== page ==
Stop Fact-checking The Movies

Dean Obeidallah

The first is the current box office champion, “Gravity,” with the other being “The Butler.” “Gravity,” which stars Sandra Bullock and George Clooney, follows a space mission that goes terribly awry. Despite its box office success, a chorus of critics have attacked numerous scientific flaws in the film — such as pointing out the allegedly inaccurate way Bullock’s hair floated in zero gravity . But that’s nothing compared to the recent barrage of Twitter attacks launched at the film by astrophysicist Neil deGrasse Tyson. His tweets ranged from criticizing the direction space debris was depicted as travelling to more nuanced issues such as faulting filmmakers for showing that the Hubble Space Telescope, the International Space Station and a Chinese space station were, “all in sight lines of one another.” This is not the guy you want to sit next to in a movie theater during “Star Wars.” How realistic is ‘Gravity’? I can just hear him whispering things such as: “The Death Star is too big to fly at that rate of speed,” or “Yoda could never survive in that atmosphere.” Look, “Gravity” doesn’t even pretend to be based on anything more than the screenwriter’s imagination. And here’s the biggest thing for people like deGrasse Tyson to keep in mind: it’s science fiction, for God’s sake! You would think the “fiction” part of “science fiction” is something that an astrophysicist could comprehend. And then there’s “The Butler,” the Lee Daniels film about a man who served for decades as a butler for various presidents at the White house. This film was attacked by the left and the right for being historically inaccurate. Some have cited errors with the film’s account of specific instances of the civil rights movement while others expressed outrage over the way President Ronald Reagan was depicted — apparently some view Reagan as a deity. Here’s a spoiler alert (and by “spoiler alert,” I mean a spoiler to people who have never googled or read anything about the film): It was fiction — that means it was made up. There was no “Cecil Gaines,” the butler character played by Forest Whitaker in the film. The film does not even purport to be a bio pic. Sure, it was loosely inspired by the life of Eugene Allen, a man who served as a butler in the White House for 34 years for eight presidents, but the film was a fictionalized account .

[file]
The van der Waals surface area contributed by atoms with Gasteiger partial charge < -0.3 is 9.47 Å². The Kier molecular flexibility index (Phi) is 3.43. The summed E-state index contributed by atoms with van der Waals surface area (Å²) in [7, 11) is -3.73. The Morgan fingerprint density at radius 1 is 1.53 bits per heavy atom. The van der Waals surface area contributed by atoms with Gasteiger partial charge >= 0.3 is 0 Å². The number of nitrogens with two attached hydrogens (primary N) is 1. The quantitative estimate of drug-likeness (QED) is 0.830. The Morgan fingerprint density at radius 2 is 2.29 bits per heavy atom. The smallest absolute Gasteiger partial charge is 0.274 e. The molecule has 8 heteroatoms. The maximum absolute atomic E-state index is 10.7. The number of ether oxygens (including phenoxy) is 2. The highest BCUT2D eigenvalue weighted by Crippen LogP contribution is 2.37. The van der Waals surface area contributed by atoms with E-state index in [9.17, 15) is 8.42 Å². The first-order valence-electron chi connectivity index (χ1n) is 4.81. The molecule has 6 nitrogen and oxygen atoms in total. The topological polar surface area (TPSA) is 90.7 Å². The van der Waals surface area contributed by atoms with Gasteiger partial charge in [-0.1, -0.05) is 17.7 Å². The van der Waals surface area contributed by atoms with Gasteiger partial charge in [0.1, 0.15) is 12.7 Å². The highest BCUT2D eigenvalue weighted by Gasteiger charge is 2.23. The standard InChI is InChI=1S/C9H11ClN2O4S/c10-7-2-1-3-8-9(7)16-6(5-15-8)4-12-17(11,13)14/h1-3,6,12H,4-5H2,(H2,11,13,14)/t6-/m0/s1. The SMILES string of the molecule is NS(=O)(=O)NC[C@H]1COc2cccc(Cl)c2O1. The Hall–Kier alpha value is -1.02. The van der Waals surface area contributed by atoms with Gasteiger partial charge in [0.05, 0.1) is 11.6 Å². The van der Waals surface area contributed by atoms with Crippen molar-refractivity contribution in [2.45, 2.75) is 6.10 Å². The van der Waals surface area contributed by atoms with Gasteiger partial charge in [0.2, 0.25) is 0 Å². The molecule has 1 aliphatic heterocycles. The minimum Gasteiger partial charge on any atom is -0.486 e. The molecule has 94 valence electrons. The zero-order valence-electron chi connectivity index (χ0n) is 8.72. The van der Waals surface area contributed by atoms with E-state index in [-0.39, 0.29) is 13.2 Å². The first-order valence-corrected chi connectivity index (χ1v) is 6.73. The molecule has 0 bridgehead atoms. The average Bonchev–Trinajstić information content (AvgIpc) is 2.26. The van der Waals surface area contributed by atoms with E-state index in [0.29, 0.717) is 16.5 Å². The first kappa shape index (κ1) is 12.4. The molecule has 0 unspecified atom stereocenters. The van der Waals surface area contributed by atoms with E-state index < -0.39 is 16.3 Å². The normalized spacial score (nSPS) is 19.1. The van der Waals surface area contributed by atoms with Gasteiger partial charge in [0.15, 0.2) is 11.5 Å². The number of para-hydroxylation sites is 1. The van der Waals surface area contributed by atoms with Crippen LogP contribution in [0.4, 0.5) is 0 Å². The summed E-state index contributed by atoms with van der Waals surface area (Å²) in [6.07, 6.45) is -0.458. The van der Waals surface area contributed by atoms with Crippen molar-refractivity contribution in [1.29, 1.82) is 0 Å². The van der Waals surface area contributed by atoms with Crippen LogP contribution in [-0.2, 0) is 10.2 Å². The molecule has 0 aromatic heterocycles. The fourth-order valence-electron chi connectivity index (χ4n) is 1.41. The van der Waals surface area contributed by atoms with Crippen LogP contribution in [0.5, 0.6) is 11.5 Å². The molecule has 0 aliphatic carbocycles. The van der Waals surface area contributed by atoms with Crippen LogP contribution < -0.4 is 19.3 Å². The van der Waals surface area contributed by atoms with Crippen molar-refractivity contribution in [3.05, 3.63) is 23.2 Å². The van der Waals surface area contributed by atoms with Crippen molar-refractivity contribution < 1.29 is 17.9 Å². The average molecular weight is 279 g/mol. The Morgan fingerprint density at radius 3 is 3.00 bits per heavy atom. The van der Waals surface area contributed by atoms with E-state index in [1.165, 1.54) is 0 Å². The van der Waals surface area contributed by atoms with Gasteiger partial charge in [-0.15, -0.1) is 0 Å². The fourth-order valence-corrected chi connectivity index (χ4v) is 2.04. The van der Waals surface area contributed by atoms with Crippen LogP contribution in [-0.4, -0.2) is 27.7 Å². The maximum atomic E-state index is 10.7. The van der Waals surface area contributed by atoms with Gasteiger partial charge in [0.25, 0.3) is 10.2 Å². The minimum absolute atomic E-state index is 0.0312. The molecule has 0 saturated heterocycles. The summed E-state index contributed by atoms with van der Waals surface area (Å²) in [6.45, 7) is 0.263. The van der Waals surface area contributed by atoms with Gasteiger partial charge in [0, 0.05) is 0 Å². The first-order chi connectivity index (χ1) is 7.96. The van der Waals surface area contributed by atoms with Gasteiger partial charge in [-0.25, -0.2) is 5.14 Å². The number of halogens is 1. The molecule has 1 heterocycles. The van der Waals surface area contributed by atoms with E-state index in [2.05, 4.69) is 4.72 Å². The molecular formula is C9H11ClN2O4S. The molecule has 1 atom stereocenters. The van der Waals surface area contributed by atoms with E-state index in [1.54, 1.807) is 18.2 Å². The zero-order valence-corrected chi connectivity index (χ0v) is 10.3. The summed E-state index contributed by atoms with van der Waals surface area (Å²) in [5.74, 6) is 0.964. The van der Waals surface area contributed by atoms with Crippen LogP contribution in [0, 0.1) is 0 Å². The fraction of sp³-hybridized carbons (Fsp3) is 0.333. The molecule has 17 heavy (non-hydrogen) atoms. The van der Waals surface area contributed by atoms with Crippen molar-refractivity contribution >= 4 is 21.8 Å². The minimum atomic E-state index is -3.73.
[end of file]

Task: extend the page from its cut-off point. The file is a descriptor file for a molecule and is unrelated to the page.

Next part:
The most pirated movies are the hardest to buy online

As PiracyData’s chart below shows, four out of the 10 most pirated movies cannot be purchased legally online. Out of the remaining six movies, three are available for full-priced purchase, but not for rent. None of the top 10 movies can be watched through subscription streaming services such as Netflix. On its face, it looks like a missed opportunity for the movie industry. Viewers may feel pushed toward piracy when they can’t purchase or at least rent the movies they want to watch. But it’s also worth noting the release timing of these movies. Every single movie on the list came out this year, but is no longer showing in major theaters. With the exception of three films, most of these movies are now in an awkward stage where you can buy them on DVD, but cannot rent them online. DVD sales are plummeting . People are growing accustomed to pressing a button and streaming a movie instantly. The idea of withholding new movies from digital rental just to juice DVD sales looks increasingly antiquated as people move beyond the optical disc. For disposable films that people only want to watch once, a mandatory $15 or $20 purchase is undesirable as well. Of course, there are exceptions.